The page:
As President Donald Trump continued to insist that mounting fear about the spread of coronavirus was a “hoax” pushed by Democrats, four new cases were announced in the U.S., including the first coronavirus infection in Oregon — of an elementary school employee.
A high school student in Snohomish County and woman in her 50′s in King County in the Seattle area were also diagnosed in Washington state. The woman, who is recovering, had recently returned from a trip to South Korea.
The Oregon case and the student infection in Washington may be the third and fourth cases in the nation of “community transmission” of the virus, known as COVID-19, because the affected individuals aren’t known to have traveled to a country with the disease or had contact with anyone suffering from the illness. Such transmission represents a disturbing new evolution of the spread of the disease that’s difficult to track and contain.
The three cases are awaiting official confirmation from the U.S. Centers for Disease Control. California’s Santa Clara County south of San Francisco also reported its third case Friday — the country’s first suspected community transmitted illness.
The Lake Oswego elementary school of the Oregon employee and the Mill Creek high school of the Washington teen have been closed for “deep disinfecting,” and staff and students are being contacted concerning any symptoms they may be suffering, officials said.
We are taking this seriously and will keep families and community updated as we get direction from DOH and Health District. Go to https://t.co/wlT6LRU7kw for letter sent to families & staff.— Everett Public Schools WA (@EverettSchools) February 29, 2020
Maintenance crews beginning deep disinfecting tonight, through Monday, March 2.— Everett Public Schools WA (@EverettSchools) February 29, 2020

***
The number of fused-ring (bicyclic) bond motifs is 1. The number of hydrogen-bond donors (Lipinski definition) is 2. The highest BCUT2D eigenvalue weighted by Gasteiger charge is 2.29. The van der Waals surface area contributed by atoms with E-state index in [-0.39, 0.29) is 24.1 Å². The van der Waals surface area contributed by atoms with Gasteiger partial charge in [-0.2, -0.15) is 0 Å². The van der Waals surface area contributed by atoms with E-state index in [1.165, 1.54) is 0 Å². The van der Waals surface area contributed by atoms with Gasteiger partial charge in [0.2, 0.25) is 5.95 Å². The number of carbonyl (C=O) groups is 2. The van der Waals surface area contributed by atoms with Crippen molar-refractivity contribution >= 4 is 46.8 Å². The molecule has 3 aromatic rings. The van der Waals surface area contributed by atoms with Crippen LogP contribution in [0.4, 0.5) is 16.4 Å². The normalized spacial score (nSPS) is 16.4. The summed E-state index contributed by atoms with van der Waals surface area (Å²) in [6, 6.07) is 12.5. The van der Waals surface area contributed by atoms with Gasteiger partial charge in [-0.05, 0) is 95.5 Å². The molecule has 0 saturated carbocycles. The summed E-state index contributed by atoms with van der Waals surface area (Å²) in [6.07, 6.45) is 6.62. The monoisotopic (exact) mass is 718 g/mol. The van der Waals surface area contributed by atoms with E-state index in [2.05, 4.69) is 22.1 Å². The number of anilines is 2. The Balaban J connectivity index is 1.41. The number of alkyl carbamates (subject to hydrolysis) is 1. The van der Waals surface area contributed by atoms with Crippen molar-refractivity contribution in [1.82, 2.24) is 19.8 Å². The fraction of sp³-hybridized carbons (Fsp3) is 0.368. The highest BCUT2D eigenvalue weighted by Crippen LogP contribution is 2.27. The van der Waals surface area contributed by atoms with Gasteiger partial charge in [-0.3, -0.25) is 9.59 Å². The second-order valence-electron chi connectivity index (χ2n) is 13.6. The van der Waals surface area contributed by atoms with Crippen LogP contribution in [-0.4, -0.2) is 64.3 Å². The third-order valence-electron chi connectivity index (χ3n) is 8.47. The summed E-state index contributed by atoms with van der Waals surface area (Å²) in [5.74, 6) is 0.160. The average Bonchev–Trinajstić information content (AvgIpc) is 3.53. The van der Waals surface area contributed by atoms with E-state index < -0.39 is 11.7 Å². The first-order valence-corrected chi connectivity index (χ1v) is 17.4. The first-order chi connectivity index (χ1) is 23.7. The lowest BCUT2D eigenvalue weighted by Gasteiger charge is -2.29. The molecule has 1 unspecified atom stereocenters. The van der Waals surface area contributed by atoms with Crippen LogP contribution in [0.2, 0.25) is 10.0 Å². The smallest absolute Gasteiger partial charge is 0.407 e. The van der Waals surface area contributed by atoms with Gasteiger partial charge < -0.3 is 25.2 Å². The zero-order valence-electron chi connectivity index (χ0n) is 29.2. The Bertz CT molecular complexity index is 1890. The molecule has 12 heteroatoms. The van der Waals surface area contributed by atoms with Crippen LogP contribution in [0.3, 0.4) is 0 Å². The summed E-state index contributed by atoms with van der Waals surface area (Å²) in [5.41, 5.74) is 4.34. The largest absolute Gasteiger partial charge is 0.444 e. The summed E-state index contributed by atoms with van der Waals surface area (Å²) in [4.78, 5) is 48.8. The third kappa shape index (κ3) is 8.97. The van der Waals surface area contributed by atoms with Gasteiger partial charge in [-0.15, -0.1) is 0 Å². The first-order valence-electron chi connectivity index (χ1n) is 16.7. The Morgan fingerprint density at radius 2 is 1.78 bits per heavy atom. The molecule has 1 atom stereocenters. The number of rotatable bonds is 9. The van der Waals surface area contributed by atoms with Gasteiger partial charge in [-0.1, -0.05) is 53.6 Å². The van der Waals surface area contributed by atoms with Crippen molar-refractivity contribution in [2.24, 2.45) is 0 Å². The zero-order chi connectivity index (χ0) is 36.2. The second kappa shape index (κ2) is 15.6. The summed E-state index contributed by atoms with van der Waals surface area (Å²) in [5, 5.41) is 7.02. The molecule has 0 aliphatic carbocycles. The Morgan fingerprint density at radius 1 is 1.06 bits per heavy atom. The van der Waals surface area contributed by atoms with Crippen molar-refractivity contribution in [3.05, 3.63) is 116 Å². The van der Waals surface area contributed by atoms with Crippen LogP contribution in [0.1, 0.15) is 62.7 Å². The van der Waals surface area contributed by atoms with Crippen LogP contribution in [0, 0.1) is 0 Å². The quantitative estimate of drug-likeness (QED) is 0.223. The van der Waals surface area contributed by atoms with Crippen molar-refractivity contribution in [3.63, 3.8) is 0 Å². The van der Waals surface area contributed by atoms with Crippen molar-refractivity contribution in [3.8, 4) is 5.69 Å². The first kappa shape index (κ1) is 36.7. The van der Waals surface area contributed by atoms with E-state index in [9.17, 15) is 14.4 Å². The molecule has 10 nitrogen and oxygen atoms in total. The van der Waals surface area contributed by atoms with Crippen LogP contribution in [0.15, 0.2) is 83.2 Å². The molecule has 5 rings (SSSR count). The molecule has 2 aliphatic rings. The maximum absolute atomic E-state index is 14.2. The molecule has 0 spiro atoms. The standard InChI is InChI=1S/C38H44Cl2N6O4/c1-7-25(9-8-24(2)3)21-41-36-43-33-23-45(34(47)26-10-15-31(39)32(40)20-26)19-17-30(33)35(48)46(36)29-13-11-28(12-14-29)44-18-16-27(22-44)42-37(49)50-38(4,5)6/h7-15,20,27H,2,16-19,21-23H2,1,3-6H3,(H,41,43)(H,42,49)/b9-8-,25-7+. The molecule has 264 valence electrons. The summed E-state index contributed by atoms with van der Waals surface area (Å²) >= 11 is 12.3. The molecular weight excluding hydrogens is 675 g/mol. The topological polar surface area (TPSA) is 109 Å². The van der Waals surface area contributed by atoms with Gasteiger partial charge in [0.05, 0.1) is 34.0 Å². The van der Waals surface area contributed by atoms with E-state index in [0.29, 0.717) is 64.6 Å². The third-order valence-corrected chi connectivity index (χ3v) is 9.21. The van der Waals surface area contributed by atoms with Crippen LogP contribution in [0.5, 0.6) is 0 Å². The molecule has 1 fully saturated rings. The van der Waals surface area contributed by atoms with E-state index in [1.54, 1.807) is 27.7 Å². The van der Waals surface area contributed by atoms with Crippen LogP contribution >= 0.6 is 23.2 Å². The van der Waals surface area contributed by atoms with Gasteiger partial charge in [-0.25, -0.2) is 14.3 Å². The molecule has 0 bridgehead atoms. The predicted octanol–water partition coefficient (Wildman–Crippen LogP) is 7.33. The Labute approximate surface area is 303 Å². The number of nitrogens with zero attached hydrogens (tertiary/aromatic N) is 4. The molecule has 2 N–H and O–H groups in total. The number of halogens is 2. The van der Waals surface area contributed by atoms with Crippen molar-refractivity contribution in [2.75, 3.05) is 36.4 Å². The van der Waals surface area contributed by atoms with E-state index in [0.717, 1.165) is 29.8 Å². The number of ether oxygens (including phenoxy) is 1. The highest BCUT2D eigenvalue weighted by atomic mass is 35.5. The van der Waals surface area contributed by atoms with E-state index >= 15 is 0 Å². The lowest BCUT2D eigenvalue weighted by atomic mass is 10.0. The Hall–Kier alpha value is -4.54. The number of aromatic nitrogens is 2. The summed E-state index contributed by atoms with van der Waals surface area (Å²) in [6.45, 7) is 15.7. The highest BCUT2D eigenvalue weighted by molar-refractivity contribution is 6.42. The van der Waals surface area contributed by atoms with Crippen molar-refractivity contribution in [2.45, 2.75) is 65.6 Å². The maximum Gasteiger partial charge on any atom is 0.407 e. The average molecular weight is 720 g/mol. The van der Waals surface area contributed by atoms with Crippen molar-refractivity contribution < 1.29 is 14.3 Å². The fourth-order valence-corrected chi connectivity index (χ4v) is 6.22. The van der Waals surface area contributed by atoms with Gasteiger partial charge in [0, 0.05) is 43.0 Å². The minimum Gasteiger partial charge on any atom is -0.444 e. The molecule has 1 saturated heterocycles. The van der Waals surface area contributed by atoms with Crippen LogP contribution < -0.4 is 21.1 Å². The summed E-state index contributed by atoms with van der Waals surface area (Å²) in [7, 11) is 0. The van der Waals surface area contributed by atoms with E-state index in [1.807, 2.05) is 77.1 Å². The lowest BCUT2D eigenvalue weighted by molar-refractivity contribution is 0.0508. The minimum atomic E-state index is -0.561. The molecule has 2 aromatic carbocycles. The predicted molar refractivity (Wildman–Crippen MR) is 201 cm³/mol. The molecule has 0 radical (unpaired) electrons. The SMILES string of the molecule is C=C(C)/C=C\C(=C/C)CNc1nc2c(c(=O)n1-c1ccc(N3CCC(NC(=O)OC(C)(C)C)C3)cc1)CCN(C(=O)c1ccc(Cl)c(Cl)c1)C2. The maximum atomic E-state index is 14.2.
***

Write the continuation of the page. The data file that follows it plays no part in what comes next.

The high school student stayed home with symptoms early this week, but returned to school briefly Friday before he was tested. He is now under quarantine at home and doing well, according to officials.
“This person did not travel so it is concerning that the individual acquired it in the community,” State Health Officer Dr. Kathy Lofy told KOMO News.
The first known U.S. case of the virus was diagnosed in a Snohomish County man who returned from Wuhan, China, in January. He is fully recovered. There have been no new cases since then until the two reported Friday.
Symptoms began Feb. 19 for the Oregon school employee, and the individual may have exposed staff and students for several days, officials said. The COVID-19 patient is being treated in isolation in a hospital in the state.
“Our first concern is for this individual, to make sure they’re being cared for and is able to recover,” said Oregon Health Authority Director Patrick Allen. “Our next priority is finding out who this individual had contact with and make sure they know about their risks.”
Oregon Gov. Kate Brown encouraged people to continue to go about their daily lives and wash their hands, cover coughs and sneezes with a tissue, and stay home if sick.
The U.S. Centers for Disease Control and Prevention also reported two more cases of coronavirus among the people evacuated from Diamond Princess cruise ship and taken to San Antonio’s Lackland air base. That makes eight of the 144 people taken there with the virus. The total number of evacuees in the U.S. with the virus from the cruise ship or from Wuhan, China, is now 44. Other than the evacuees, a total of 19 others have now been diagnosed with COVID-19.
After weeks quarantined on the Diamond Princess, 328 passengers were flown back to the U.S. on Feb. 17 in an operation including 14 passengers who tested positive for COVID-19, against strong objections from the CDC. The CDC was overruled by State Department officials who insisted they could isolate those testing positive behind plastic sheets so as not to infect the others.
The cruise ship passengers are staying at different U.S. military bases for a two-week quarantine that will end March 2.
A whistleblower filed a complaint earlier this week that U.S. health workers interacted with the evacuees at the bases without training in infectious diseases and with no protective gear. They then returned home or to other work, sometimes using commercial airlines to travel.
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This article originally appeared on HuffPost.